Crocodile Monitor

Crocodile Monitor

Papua(n) monitor, Salvadori's monitor, Artellia

Kingdom
Phylum
Subphylum
Class
Order
Family
Genus
SPECIES
Varanus salvadorii
Population size
Unknown
Life Span
12-20 yrs
WEIGHT
20 kg
LENGTH
1-2.3 m

The Crocodile monitor is a large arboreal lizard native to New Guinea. The most characteristic feature of this monitor is its blunt, bulbous snout, which makes it look different from every other monitor on New Guinea, and suggested the common name "tree crocodile." Its body is dark green with rings of yellow spots. The tail is banded yellow and black and is extremely long, more than twice as long as the snout-to-vent length. Its teeth are long, straight, and sharp and are better adapted than those of most monitors for seizing fast-moving prey.

Di

Diurnal

Ca

Carnivore

Sc

Scavenger

In

Insectivores

Ar

Arboreal

Ap

Apex predator

Bu

Burrowing

Is

Island endemic

Te

Terrestrial

Ov

Oviparous

Pr

Precocial

Am

Ambush predator

Po

Polygynandry

Ge

Generally solitary

So

Solitary

No

Not a migrant

C

starts with

Distribution

Geography

Continents
Regions
Biogeographical realms

Crocodile monitors are found on the island of New Guinea and occur in both the state Papua New Guinea and the Indonesian region of West Papua. They inhabit the high and low canopies of the lowland rainforests and coastal mangrove swamps, sometimes venturing out of these areas during floods in the rainy seasons.

Crocodile Monitor habitat map

Climate zones

Habits and Lifestyle

Crocodile monitors are diurnal and generally solitary creatures. They are highly arboreal and agile and can hang onto branches with their rear legs, and occasionally use their tail as a prehensile grip. Although they usually rest and bask in trees, they will also sleep on the ground or submerged in water. Crocodile monitors hunt in a unique fashion. Rather than following their prey to ambush it from behind, they may stalk the prey and anticipate where it will run, meeting it headlong. When Crocodile monitors need to check their surroundings they will rise up on their hind legs and according to native belief, they give a warning call if they see crocodiles.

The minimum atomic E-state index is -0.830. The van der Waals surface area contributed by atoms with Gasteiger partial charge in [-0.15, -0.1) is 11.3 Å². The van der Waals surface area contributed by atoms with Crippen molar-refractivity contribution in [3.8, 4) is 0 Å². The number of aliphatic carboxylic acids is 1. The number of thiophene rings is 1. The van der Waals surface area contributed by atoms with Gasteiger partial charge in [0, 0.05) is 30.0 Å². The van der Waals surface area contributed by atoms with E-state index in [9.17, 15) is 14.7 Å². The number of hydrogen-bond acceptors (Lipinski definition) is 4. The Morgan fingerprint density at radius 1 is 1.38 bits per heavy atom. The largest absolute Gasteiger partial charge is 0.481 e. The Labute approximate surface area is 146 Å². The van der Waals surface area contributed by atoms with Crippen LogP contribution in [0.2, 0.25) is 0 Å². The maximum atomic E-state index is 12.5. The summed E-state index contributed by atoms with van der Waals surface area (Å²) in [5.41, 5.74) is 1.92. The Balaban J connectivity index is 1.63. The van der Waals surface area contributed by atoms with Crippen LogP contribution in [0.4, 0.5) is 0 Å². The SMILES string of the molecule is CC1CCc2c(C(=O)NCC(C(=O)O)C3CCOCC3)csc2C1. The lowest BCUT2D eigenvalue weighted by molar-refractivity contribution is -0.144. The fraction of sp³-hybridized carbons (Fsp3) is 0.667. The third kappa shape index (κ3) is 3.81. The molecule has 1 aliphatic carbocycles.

Group name
Seasonal behavior

Diet and Nutrition

Crocodile monitors are carnivores and scavengers. They feed on birds, eggs, small mammals, and carrion. It has been also reported that they can take down pigs, deer, and hunting dogs.

Mating Habits

MATING BEHAVIOR
PREGNANCY DURATION
3 to 4 months
INCUBATION PERIOD
5-8 months
BABY CARRYING
4 to 36
BABY NAME
hatchling
BABY CARRYING
4-12 eggs

Reproduction of Crocodile monitors has only been observed in captivity, so nothing is known about their reproduction in the wild. They are known to be polygynandrous (promiscuous) breeders which means that both the males and females mate with multiple partners. Females lay 4 to 12 eggs per clutch, usually around October to January. The incubation period typically lasts about 5-8 months. Hatchlings are about 18 in (46 cm) long and weigh around 56 g (2.0 oz). Like those of many other monitors, young Crocodile monitors are more colorful than adults and feed primarily on insects and small reptiles.

Population

Population threats

Crocodile monitors are threatened by deforestation and poaching. They are hunted and skinned alive by tribesmen to make drums, who consider the monitor as an evil spirit that "climbs trees, walks upright, breathes fire, and kills men".

Population number

According to IUCN, the Crocodile monitor is locally common throughout its range but no overall population estimate is available. Currently, this species is classified as Least Concern (LC) on the IUCN Red List.

Ecological niche

Crocodile monitors are top predators in their ecosystem and due to their variable diet, they control populations of their prey items.

Fun Facts for Kids

  • The Crocodile monitor is the largest monitor lizard known from New Guinea and is one of the longest lizards in the world.
  • The tail of the Crocodile monitor is exceptionally long and some individuals may even exceed the length of the world's largest lizard, the Komodo dragon.
  • The Crocodile monitor has anatomical features that enable it to breathe more easily when running than other lizards can; it may also have even greater stamina than most other monitor species.
  • Like snakes, monitor lizards have forked tongues, which they use to sense odors.
  • When feeling threatened Crocodile monitors exhibit a warning posture, in which they carry their tails rolled up behind them.
  • According to studies all monitor lizards are partially venomous. In general Crocodile, monitors avoid human contact, but their bite is capable of causing infection.

References

1. Crocodile Monitor on Wikipedia - https://en.wikipedia.org/wiki/Varanus_salvadorii
2. Crocodile Monitor on The IUCN Red List site - https://www.iucnredlist.org/species/42485775/42485784

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